By George Basler
The musical The Bridges of Madison County effectively pushes a lot of buttons in drawing an emotional response from its audiences.
First, there’s a lush, melodic score by Jason Robert Brown. Second, there are two attractive and sympathetic lead characters. Third, there’s a heart-breaking love story … and who isn’t a sucker for a good love story.
A fine staging by SRO Productions III, which opened this past weekend (Nov. 4-6) at the Schorr Family Firehouse Stage in Johnson City, takes full advantage of these elements. Well-directed by Scott Fisher, the show gives Christina Taylor and Gene Czebiniak the chance to offer magnetic performances as the two star-crossed leads, Francesca and Robert. A solid supporting cast gives strong support.
The Bridges of Madison County has its roots in a novel by Robert James Waller that was a major bestseller despite the sniping of some critics who found it sappy and mawkish. Then came a 1995 movie starring Meryl Streep and Clint Eastwood that was a critical and popular hit. The musical version, with a book by Pulitzer Prize-winning playwright Marsha Norman, followed. That version expands the story beyond the two main characters to include Francesca’s family and her neighbors in the Iowa farm town where the action takes place.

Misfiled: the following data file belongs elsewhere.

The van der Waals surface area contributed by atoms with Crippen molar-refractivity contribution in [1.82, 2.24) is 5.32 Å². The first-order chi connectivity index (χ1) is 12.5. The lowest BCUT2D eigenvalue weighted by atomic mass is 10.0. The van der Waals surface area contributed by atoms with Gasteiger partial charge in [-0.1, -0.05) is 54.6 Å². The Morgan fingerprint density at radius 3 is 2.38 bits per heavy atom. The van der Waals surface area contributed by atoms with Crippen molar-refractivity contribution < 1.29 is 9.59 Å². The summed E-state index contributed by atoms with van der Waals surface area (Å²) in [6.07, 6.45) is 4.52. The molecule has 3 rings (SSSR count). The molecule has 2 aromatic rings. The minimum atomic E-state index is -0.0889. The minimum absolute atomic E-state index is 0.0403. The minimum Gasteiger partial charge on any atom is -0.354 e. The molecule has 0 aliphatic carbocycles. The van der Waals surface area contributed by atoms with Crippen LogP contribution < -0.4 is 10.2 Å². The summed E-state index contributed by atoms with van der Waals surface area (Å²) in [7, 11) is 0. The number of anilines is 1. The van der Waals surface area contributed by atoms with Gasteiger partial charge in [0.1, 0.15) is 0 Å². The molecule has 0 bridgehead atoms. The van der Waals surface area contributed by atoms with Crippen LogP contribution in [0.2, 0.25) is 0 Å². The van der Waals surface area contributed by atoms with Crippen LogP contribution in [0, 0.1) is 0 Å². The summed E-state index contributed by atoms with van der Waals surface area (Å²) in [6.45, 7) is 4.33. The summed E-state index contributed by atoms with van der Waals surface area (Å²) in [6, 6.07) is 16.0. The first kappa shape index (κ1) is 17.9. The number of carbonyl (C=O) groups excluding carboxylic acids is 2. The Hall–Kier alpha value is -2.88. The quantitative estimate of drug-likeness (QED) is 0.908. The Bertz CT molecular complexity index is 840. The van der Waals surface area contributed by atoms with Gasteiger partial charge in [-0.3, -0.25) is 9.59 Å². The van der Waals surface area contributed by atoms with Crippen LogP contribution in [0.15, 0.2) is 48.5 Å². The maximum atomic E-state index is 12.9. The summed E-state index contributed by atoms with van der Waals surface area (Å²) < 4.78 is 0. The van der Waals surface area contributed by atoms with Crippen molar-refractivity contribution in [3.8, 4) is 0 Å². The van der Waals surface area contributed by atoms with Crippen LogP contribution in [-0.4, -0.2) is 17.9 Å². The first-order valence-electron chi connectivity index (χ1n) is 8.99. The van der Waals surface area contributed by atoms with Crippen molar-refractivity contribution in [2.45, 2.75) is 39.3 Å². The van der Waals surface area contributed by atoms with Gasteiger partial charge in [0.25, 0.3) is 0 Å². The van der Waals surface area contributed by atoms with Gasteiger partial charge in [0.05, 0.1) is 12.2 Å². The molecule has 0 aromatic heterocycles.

Still, the focus remains squarely on Francesca and Robert’s love affair, and the sparks do fly in SRO’s production.
The musical relies on the age-old romantic trope of a handsome stranger who shows up to unlock the buried desires of an emotionally withdrawn woman. The woman in this case is an Italian war bride who, while not unhappy, is vaguely discontented with her life in Iowa and wondering about a lot of “what ifs.”
At the start of the musical, she’s left alone for several days when her husband and their two teenagers leave for a national 4-H competition in Indianapolis. Her plans include some quiet reading time alone, but that takes an unexpected turn when Robert, a National Geographic photographer, shows up at her door while taking a series of photos of covered bridges for the magazine.